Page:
As a young Christian, I spent hours listening to and reading from the King James Version. The archaisms and semantically shifted words that confuse modern readers became normal for me. So when God told Adam he had given him herbs and trees for *meat*, I understood without thinking about it that Adam wasn’t using them to make veggie burgers, but rather he had plants and fruit for food.
But it’s easy to get the wrong idea about how the English language was used by the KJV translators and as a result, come to wrong conclusions about the nature of the Bible and how it speaks about God.
For example, by the early 1600’s when the KJV was published, people were saying “walks”, “runs”, and “falls” for “walketh”, “runneth”, and “falleth”. The translators weren’t using the -eth forms of verbs to make them sound more stuffy and formal (the way we hear them today), but were rather borrowing the language of older English translations in order to make the text seem more familiar and traditional.
For example, the Tyndale Bible from 1525 (about 85 years before the KJV) had this for Matthew 17:15:
“Lord have mercy on my son, for he is frantic: and is sore vexed. And oft times he falleth into the fire, and oft into the water.”
The KJV of 1611 reads:
“Lord, haue mercie on my sonne, for he is lunatike, and sore vexed: for oft times he falleth into the fire, and oft into the water.”
The KJV retains the -eth ending as a callback to the Tyndale Bible.
The other thing we obviously see is what appears to be a step backwards in spelling. The KJV spells “have” as “haue” and “mercy” as “mercie”. Most people don’t understand the degree to which English was in flux at the time. Spelling was definitely not standardized, though efforts were being made in that direction. People tended to spell as they spoke, so spelling might reflect a regional dialect or accent.
The problem comes when we try to cite the KJV as authoritative in one of these areas. We might make an uneducated assertion that “mercie” was the correct spelling or even preferred spelling on the basis of it being used instead of “mercy”. In reality, it’s hard to justify that position.
If this verse were written in the vernacular of 1611 (at least the vernacular of some of the people of that day), it would not be out of line to say it might read:
“Lord, have mercy on my son, for he’s mad and deeply troubled: for often he falls into the fire, and often into the water.”
This is much closer to the way we might write it today. Here it is from the ESV:
“Lord, have mercy on my son, for he has seizures and he suffers terribly. For often he falls into the fire, and often into the water.”
Second Person Pronouns — Thou vs. You
Another mistake we might make from the language of the KJV is to believe that God is being addressed with great respect through the use of “thee” and “thy” instead of “you” and “your”. Consider this passage from Psalm 25:
4Shew me thy ways, O LORD; teach me thy paths.
5Lead me in thy truth, and teach me: for thou art the God of my salvation; on thee do I wait all the day.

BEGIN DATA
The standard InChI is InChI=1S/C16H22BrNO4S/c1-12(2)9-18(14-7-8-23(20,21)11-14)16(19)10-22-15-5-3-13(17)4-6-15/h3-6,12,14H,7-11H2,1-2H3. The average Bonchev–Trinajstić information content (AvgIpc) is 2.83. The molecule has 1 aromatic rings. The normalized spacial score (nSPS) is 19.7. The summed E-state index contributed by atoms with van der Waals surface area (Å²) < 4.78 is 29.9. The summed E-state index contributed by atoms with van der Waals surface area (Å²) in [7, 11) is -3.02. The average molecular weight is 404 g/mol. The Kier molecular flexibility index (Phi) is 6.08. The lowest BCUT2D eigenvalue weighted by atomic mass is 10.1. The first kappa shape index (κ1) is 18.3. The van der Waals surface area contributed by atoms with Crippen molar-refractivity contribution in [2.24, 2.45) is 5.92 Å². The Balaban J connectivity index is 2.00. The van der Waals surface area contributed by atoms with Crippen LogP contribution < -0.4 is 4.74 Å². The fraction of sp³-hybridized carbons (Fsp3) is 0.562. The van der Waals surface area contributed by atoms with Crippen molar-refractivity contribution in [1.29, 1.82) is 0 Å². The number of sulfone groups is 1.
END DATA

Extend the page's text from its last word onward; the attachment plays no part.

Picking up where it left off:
6Remember, O LORD, thy tender mercies and thy lovingkindnesses; for they have been ever of old.
7Remember not the sins of my youth, nor my transgressions: according to thy mercy remember thou me for thy goodness’ sake, O LORD.
English used to have “formal” and “informal” pronouns for “you”. This is comparable to “tu” (informal) and “usted” (formal) in Spanish. When speaking to a superior, one would say “You are correct; your will be done.” But when speaking to a child or a close friend, you would use the more intimate “thou” and “thy”. These informal forms sound exactly the opposite to us today. They sound stuffy and formal. But consider Shakespeare — throughout Romeo and Juliet, the various noblemen of Verona refer to each other as “you”. But when Juliet speaks of (actually, unbeknownst to her, to) Romeo, she uses more intimate pronouns:
O Romeo, Romeo, wherefore art thou Romeo?
Denie thy Father and refuse thy name:
Or if thou wilt not, be but sworne my Loue, And Ile no longer be a Capulet.
A better example comes a couple centuries earlier in The Canterbury Tales by Chaucer. Chaucer wrote in the Middle English Period (late 14th century). In The Miller’s Tale, there’s a scene between the characters Nicholas and Absolon:
Absolon: “Speak, sweet bird, I know not where thou art.” (This line uses “thou,” the informal singular pronoun.)
Nicholas (pretending not to recognize him and using the formal): “Who is it that calls thus? Who is it? You?”
In this brief exchange, Absolon uses “thou” in an intimate, playful manner, while Nicholas responds formally with “you,” establishing a social distance.
What’s Going On?
I believe the KJV transators intentionally refer to God using informal pronouns to make Yahweh seem more personal and accessible. I can’t prove it, but I would observe that Greek has different pronouns for “you” (the one person reading this blog article) and “you all” (all of you who read it over time). It doesn’t have “formal” and “informal” forms of second person pronouns. So the use of “thou” for God and “you” in many other cases isn’t necessarily following the original languages.
Further, as pointed out above, by 1611 “thou” forms had fallen out of popular use, so whatever was going on in the KJV was not following that trend.